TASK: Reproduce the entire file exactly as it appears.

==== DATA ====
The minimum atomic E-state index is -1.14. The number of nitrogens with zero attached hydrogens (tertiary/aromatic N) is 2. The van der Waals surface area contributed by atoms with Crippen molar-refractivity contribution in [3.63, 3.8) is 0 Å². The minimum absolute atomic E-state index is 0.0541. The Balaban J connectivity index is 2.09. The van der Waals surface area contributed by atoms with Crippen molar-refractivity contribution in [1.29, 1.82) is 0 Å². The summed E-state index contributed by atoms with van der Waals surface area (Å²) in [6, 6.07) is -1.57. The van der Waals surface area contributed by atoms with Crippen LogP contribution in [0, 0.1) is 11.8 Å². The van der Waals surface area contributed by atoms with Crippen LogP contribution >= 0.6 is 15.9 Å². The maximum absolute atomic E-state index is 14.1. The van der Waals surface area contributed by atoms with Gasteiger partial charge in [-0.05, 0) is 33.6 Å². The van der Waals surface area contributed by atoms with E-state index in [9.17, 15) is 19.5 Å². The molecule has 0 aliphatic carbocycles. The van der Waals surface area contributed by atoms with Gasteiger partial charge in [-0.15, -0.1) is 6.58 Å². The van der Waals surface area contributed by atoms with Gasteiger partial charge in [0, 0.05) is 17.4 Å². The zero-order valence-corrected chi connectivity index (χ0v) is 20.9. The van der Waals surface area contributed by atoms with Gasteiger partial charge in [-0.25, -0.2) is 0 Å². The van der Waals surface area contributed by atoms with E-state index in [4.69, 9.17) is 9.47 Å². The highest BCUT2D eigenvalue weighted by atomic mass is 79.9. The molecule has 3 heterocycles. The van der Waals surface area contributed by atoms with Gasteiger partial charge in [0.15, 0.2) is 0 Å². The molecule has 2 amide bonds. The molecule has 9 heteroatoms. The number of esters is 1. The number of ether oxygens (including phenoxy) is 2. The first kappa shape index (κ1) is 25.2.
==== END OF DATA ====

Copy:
The minimum atomic E-state index is -1.14. The number of nitrogens with zero attached hydrogens (tertiary/aromatic N) is 2. The van der Waals surface area contributed by atoms with Crippen molar-refractivity contribution in [3.63, 3.8) is 0 Å². The minimum absolute atomic E-state index is 0.0541. The Balaban J connectivity index is 2.09. The van der Waals surface area contributed by atoms with Crippen molar-refractivity contribution in [1.29, 1.82) is 0 Å². The summed E-state index contributed by atoms with van der Waals surface area (Å²) in [6, 6.07) is -1.57. The van der Waals surface area contributed by atoms with Crippen LogP contribution in [0, 0.1) is 11.8 Å². The van der Waals surface area contributed by atoms with Crippen LogP contribution >= 0.6 is 15.9 Å². The maximum absolute atomic E-state index is 14.1. The van der Waals surface area contributed by atoms with Gasteiger partial charge in [-0.05, 0) is 33.6 Å². The van der Waals surface area contributed by atoms with E-state index in [9.17, 15) is 19.5 Å². The molecule has 0 aliphatic carbocycles. The van der Waals surface area contributed by atoms with Gasteiger partial charge in [-0.15, -0.1) is 6.58 Å². The van der Waals surface area contributed by atoms with Gasteiger partial charge in [0, 0.05) is 17.4 Å². The zero-order valence-corrected chi connectivity index (χ0v) is 20.9. The van der Waals surface area contributed by atoms with Gasteiger partial charge in [-0.25, -0.2) is 0 Å². The van der Waals surface area contributed by atoms with E-state index in [4.69, 9.17) is 9.47 Å². The highest BCUT2D eigenvalue weighted by atomic mass is 79.9. The molecule has 3 heterocycles. The van der Waals surface area contributed by atoms with Gasteiger partial charge in [0.15, 0.2) is 0 Å². The molecule has 2 amide bonds. The molecule has 9 heteroatoms. The number of esters is 1. The number of ether oxygens (including phenoxy) is 2. The first kappa shape index (κ1) is 25.2.